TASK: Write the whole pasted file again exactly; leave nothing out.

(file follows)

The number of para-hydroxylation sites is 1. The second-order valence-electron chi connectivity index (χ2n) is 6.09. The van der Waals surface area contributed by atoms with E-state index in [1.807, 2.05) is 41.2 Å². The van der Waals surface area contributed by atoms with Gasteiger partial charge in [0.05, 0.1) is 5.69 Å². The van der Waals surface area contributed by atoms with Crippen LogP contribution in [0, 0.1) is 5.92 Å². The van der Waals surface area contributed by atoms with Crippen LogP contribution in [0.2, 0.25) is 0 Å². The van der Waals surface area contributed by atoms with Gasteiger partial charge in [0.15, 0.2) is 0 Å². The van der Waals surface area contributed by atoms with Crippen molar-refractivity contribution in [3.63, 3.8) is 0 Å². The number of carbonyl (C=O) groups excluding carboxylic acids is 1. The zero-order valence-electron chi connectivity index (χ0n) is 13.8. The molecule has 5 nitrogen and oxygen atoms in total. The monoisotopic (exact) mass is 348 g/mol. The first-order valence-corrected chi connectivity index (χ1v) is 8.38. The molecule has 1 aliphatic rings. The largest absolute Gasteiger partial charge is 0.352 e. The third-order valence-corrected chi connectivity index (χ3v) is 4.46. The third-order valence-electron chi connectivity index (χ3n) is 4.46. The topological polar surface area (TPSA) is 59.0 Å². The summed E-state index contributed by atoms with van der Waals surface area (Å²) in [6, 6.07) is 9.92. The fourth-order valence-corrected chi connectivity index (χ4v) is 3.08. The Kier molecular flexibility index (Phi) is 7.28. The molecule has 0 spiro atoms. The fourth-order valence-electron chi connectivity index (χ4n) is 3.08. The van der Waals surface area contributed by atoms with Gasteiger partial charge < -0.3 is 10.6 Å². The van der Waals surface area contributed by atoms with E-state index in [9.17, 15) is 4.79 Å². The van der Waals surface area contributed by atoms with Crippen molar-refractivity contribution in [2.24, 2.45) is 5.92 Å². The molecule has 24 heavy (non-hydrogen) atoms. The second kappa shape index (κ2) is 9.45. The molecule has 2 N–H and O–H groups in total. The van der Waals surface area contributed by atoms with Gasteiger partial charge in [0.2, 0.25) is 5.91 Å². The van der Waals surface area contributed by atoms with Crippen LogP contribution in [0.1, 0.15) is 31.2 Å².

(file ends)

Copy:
The number of para-hydroxylation sites is 1. The second-order valence-electron chi connectivity index (χ2n) is 6.09. The van der Waals surface area contributed by atoms with E-state index in [1.807, 2.05) is 41.2 Å². The van der Waals surface area contributed by atoms with Gasteiger partial charge in [0.05, 0.1) is 5.69 Å². The van der Waals surface area contributed by atoms with Crippen LogP contribution in [0, 0.1) is 5.92 Å². The van der Waals surface area contributed by atoms with Crippen LogP contribution in [0.2, 0.25) is 0 Å². The van der Waals surface area contributed by atoms with Gasteiger partial charge in [0.15, 0.2) is 0 Å². The van der Waals surface area contributed by atoms with Crippen molar-refractivity contribution in [3.63, 3.8) is 0 Å². The number of carbonyl (C=O) groups excluding carboxylic acids is 1. The zero-order valence-electron chi connectivity index (χ0n) is 13.8. The molecule has 5 nitrogen and oxygen atoms in total. The monoisotopic (exact) mass is 348 g/mol. The first-order valence-corrected chi connectivity index (χ1v) is 8.38. The molecule has 1 aliphatic rings. The largest absolute Gasteiger partial charge is 0.352 e. The third-order valence-corrected chi connectivity index (χ3v) is 4.46. The third-order valence-electron chi connectivity index (χ3n) is 4.46. The topological polar surface area (TPSA) is 59.0 Å². The summed E-state index contributed by atoms with van der Waals surface area (Å²) in [6, 6.07) is 9.92. The fourth-order valence-corrected chi connectivity index (χ4v) is 3.08. The Kier molecular flexibility index (Phi) is 7.28. The molecule has 0 spiro atoms. The fourth-order valence-electron chi connectivity index (χ4n) is 3.08. The van der Waals surface area contributed by atoms with Gasteiger partial charge < -0.3 is 10.6 Å². The van der Waals surface area contributed by atoms with E-state index in [9.17, 15) is 4.79 Å². The van der Waals surface area contributed by atoms with Crippen molar-refractivity contribution in [2.24, 2.45) is 5.92 Å². The molecule has 24 heavy (non-hydrogen) atoms. The second kappa shape index (κ2) is 9.45. The molecule has 2 N–H and O–H groups in total. The van der Waals surface area contributed by atoms with Gasteiger partial charge in [0.2, 0.25) is 5.91 Å². The van der Waals surface area contributed by atoms with Crippen LogP contribution in [0.1, 0.15) is 31.2 Å².